Your Guide to Reading Between the Tines

Easier than You Thought: Almond Milk

As I’ve pointed out before, processed and prepackaged foods usually have something in them you’d prefer not to be eating.  In the case of many non-dairy “milks” such as soy, rice, or almond milk, that’s the seaweed-derived thickener carrageenen.  Carrageenen is interesting enough to me that I’ll devote an entire post to it in the near future so you can revel in all the gory details, but for the moment I’ll just say that I have not been favorably impressed with the results of the research on carrageenen.  Because our household attempts to keep dairy consumption as a pretty small part of our diet, that meant that I took some time last weekend to whip up some homemade almond milk.  It’s surprisingly simple, and it does have some side benefits beyond carrageenan avoidance, as you’ll see at the end of the post.

To start the basic recipe, soak 1.5 c almonds in a jar of water overnight.  This makes the blending process much easier.  I had three jars going because I planned to make regular, chocolate, and coconut almond milk varieties.  (I know….yum!)  I set mine to soak in the morning, then tucked them in the fridge when I went to bed for the night.

The next morning, discard the soaking water (it tastes somewhat bitter—not very tasty), rinse the almonds, and put them in a blender along with 4 cups of water.  (You can easily go up to 5 cups of water if you like to make it stretch, but I recommend trying it with four first and then thinning it more if necessary.)  Blend it thoroughly while you line a sieve with a few layers of fine cheesecloth, then place the lined sieve in a bowl that leaves plenty of space for the milk to drain below.  (I actually use an undyed pillowcase in a sieve for this, which works great, but cheesecloth is just fine and a coffee filter will do in a pinch.)  Pour the almond milk into the lined sieve and then leave it sit to drain while you frolic, watch a movie, work, play with the kids, or save the world as necessary.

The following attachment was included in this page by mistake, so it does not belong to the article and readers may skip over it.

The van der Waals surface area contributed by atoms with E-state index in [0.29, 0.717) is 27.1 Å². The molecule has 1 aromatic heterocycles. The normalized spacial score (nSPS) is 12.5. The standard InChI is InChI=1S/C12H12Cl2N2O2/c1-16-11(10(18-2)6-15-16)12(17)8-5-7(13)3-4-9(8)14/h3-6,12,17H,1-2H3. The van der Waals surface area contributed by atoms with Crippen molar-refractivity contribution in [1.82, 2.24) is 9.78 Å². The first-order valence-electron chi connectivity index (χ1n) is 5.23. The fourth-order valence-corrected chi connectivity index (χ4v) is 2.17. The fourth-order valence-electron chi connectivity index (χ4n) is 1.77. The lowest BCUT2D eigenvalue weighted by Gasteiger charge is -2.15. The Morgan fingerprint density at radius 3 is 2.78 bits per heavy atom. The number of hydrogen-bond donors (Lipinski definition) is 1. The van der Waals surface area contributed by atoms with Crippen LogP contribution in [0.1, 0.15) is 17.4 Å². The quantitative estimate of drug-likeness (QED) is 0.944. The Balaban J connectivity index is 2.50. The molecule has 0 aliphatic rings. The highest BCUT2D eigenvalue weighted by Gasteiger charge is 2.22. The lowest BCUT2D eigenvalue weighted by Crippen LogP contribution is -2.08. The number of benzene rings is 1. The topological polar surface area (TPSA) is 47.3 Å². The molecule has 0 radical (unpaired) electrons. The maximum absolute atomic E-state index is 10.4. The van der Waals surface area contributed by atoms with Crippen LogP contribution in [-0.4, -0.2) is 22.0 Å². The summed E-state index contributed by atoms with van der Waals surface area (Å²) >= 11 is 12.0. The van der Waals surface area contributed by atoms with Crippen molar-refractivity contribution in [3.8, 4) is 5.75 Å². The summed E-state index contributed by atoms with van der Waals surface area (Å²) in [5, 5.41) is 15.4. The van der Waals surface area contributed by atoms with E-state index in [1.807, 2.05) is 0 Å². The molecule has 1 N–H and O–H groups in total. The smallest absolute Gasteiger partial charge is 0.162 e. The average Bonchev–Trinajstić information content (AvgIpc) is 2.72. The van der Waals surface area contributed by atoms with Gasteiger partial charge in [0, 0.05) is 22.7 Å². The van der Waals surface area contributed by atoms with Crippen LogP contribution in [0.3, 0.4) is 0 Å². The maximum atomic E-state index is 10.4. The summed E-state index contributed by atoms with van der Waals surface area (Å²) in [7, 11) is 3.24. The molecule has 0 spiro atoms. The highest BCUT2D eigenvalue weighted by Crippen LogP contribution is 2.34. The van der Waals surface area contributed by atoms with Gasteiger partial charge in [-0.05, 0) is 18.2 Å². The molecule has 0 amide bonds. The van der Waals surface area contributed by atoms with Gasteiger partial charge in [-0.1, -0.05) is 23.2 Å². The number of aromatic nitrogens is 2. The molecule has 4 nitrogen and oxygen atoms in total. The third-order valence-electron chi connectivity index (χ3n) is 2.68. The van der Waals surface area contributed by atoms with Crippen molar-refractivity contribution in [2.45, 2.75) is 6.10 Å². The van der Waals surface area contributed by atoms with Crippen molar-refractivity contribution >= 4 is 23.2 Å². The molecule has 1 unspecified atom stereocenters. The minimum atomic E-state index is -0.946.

Once it’s pretty much drained, gather up the cheesecloth or pillowcase and squeeze it firmly to remove the remaining liquid.  It’s okay to get pretty aggressive here, particularly if you are using a sturdy bit of fabric like a pillowcase.  You want to maximize the almond milk and also make sure the leftover meal is pretty dry.  Set the almond meal aside and put the almond milk back in the blender.

Add a pinch of sea salt, 1/4 tsp of vanilla extract, and 1-2 T agave nectar (depending on your sweetness preference).  Give it a whir in the blender to mix.  At this point, add more water to your milk if you prefer.  Ta-da!  You have almond milk!

Almond Milk Three Ways

Basic Recipe (makes a quart jar of almond milk)

1.5 c raw almonds (NOT roasted or salted), soaked overnight

4-5 cups water

1/4 tsp vanilla extract

1-2 T agave nectar or honey

dash of sea salt (the salt does make a difference, really)

Blend and strain according to the instructions above.  Refrigerate after making and consume within a week.

To make coconut almond milk, add 1/2 cup dried, shredded coconut to the soaked almonds and 4-5 cups water.  (I tried soaking the coconut with the almonds, but I think it took on the bitterness of the almond water.  You’ll get a clearer coconut flavor if you don’t soak, I suspect.)

To make chocolate almond milk, add 4 T of good quality cocoa powder (such as Dagoba), increase the agave nectar to 4 T total, and increase the vanilla extract to 1/2 tsp.  (By the way, this was, in my opinion, way better than regular chocolate milk.  So tasty…make sure to get the good chocolate and the good salt!)

Now, what to do with all that almond meal?  Honestly, there are loads of possibilities.  Toss it in a smoothie, use it as a base for raw food cookies, add it to a batch of granola, or whatever else you can dream up.  I added a half cup of it to a loaf of bread in place of flax meal, and I used the majority of it for some tasty weekend cinnamon rolls.  Those cinnamon rolls are actually worth talking about.  Let’s talk about them!